Yet, some aspects of their worldview are not easy to comprehend, particularly because people often speak in metaphors, using ancient myths and legends to describe actual phenomena. Therefore, it is important to analyze the mythological accounts of the indigenous people. In turn, what we know about the Inca and pre-Inca societies can clarify and explain the metaphors through which Andean people see the world.
To help minimize potential misunderstanding of what I saw and heard, Chillihuani residents participated in group discussions regarding certain metaphors and symbolic actions after I had observed a ritual or conducted an interview. On such occasions each person explained the issues from his or her own perspective. Flannery, Marcus, and Reynolds (1989:xii) realized in the course of their fieldwork among llama herders of Ayacucho that "it is one thing to collect a series of concepts in an American Indian language; it is quite another thing to have their underlying meaning revealed by someone who spent his entire youth thinking in that language." Similarly, the preeminent anthropologist Victor Turner (1969:11) suggested that in the study of ritual, one must try to discover how the indigenous people themselves feel and think about their own rituals.
In order to get a deeper grasp of Andean culture the way the Chillihuani herders see it, I made sure that people would on many occasions speak for themselves. Our discussion sessions were always held in the form of a dialogue. And, while I was interested in Andean phenomena, I was also open to the curious questions of the Chillihuani herders about people and places in other parts of the world. I found that even though most herders had little knowledge of geography and the people who populate the world, their questions were consistently formulated in such a way that they made sense. The facility with which the people of Chillihuani were able to perceive new phenomena and the speed at which they learned was astounding. I was often reminded of the school principal of Cusipata who had told me that the children of those Chillihuani herders who came to the valley to study were always at the top of the class.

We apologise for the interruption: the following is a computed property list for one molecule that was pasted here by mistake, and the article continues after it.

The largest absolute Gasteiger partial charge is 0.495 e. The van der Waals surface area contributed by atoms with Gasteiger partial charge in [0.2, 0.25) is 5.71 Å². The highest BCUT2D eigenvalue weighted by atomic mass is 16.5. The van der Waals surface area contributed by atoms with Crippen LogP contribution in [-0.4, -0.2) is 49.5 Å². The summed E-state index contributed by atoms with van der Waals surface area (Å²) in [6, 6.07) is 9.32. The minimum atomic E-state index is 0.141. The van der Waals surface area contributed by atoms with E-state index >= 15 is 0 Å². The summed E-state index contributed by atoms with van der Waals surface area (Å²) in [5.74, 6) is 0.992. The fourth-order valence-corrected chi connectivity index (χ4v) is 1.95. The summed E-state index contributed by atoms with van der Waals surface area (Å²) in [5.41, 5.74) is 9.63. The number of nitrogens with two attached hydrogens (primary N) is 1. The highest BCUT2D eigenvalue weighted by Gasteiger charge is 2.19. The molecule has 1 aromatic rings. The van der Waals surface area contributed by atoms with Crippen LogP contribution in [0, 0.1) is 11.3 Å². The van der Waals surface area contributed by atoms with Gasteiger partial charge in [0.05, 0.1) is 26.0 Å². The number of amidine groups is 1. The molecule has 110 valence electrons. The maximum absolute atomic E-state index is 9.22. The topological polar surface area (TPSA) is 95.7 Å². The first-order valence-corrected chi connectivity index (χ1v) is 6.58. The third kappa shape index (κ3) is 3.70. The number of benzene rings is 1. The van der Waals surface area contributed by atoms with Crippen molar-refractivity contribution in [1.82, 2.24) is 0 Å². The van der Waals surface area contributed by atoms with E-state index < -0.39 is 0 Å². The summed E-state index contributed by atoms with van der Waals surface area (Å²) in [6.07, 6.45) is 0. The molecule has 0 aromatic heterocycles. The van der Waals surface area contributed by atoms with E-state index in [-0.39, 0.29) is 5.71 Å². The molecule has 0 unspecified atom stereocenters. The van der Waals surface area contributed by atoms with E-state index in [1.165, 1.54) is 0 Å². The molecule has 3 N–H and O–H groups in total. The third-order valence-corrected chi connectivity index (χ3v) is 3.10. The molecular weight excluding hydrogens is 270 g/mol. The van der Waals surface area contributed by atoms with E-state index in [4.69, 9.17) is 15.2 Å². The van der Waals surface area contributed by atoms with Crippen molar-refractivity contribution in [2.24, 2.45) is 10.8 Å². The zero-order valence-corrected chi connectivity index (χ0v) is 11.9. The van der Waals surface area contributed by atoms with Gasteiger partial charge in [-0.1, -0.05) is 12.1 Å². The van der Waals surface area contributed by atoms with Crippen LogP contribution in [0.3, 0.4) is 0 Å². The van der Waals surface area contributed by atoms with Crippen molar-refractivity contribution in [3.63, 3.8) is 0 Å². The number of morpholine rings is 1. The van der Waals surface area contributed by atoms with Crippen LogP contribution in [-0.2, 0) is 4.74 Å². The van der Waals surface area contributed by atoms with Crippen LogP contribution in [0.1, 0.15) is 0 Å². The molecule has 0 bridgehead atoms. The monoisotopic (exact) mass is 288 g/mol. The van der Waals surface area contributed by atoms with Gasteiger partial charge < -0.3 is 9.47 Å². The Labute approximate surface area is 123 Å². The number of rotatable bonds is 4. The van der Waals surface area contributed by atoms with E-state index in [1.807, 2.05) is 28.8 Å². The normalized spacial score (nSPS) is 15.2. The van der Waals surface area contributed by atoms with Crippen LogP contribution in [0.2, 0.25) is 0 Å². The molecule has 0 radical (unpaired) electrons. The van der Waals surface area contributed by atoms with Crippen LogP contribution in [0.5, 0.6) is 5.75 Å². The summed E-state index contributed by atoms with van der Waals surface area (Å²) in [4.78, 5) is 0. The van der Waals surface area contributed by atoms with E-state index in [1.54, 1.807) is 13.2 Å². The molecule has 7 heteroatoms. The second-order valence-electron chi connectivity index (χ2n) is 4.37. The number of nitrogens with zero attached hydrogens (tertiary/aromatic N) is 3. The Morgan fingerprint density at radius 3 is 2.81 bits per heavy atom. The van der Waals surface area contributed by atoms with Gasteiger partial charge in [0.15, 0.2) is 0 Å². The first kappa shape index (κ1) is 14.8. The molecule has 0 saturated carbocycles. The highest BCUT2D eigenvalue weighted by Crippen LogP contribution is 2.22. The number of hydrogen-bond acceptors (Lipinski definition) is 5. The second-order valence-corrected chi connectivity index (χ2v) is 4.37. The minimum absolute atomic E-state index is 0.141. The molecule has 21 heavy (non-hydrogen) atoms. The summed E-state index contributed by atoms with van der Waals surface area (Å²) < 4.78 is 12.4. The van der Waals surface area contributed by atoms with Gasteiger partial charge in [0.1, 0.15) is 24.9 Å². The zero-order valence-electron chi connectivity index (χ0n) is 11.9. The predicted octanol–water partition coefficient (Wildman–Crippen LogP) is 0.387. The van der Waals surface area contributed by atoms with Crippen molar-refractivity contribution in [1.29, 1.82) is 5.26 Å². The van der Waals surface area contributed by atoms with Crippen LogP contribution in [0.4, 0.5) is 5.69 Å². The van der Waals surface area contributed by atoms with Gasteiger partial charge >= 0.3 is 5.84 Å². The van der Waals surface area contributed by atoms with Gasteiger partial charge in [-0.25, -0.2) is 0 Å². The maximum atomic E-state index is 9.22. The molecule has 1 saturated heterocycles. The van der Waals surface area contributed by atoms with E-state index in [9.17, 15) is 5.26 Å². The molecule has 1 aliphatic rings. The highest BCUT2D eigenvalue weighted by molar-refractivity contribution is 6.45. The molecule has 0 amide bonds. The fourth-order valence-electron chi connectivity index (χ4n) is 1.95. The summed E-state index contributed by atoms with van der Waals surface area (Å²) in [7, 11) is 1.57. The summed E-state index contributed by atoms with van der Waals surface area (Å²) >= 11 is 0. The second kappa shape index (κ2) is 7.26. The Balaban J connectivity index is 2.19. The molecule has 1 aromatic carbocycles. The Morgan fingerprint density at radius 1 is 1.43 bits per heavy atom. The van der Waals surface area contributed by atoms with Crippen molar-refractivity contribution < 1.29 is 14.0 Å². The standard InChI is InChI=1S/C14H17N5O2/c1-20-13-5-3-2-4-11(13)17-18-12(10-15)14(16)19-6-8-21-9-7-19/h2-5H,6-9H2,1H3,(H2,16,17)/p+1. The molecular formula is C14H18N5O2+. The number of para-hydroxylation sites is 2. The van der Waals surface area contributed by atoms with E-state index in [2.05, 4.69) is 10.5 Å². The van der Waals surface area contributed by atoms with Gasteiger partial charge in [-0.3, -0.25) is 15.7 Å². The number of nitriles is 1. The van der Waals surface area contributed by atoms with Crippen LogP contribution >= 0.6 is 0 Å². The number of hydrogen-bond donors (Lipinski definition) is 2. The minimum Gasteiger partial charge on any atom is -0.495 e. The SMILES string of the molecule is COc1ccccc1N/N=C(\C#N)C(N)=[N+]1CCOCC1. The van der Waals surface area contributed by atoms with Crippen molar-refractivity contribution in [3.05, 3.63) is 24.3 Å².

The people of Chillihuani have very good memories and seldom forgot what we had discussed. Sometimes when I asked my centenarian friend Roberto a question that I had previously asked, he would answer it patiently but remind me that we had already discussed the matter two or three years ago.
Old people and most women spoke Quechua exclusively. Young and middle-aged men, as well as a few young women (particularly those with more schooling, who did not adhere as much to tradition as the older women did), often spoke in Spanish during interviews. I taped all interviews and music, as well as our chansanakuy (joking sessions), which would crop up occasionally during our conversations. Because Chillihuani is very remote and most people have never seen a foreigner, it was surprising to me that our sense of humor was so much the same. As an outsider, I found it difficult at first to understand their myths and metaphors, but when it came to joking or having a good time, I never experienced a gap in understanding and I soon began to feel as though I had grown up in this village under the clouds.
Chillihuani herders, especially the elders, are well versed in oral history and often talked about the Incas and those ancestors who lived before the Incas. Sabine MacCormack's (1991:179) historical research supports the notion that Andeans' memories go back to pre-Inca times; she found that even though imperial rituals had been introduced by the great Inca Pachacuti as early as the mid-fifteenth century, aged Andeans who were living around the time of the conquest remembered how their region had been administered before the advent of the Inca. Oral history is extremely important to any effort to piece together a coherent picture of Andean society.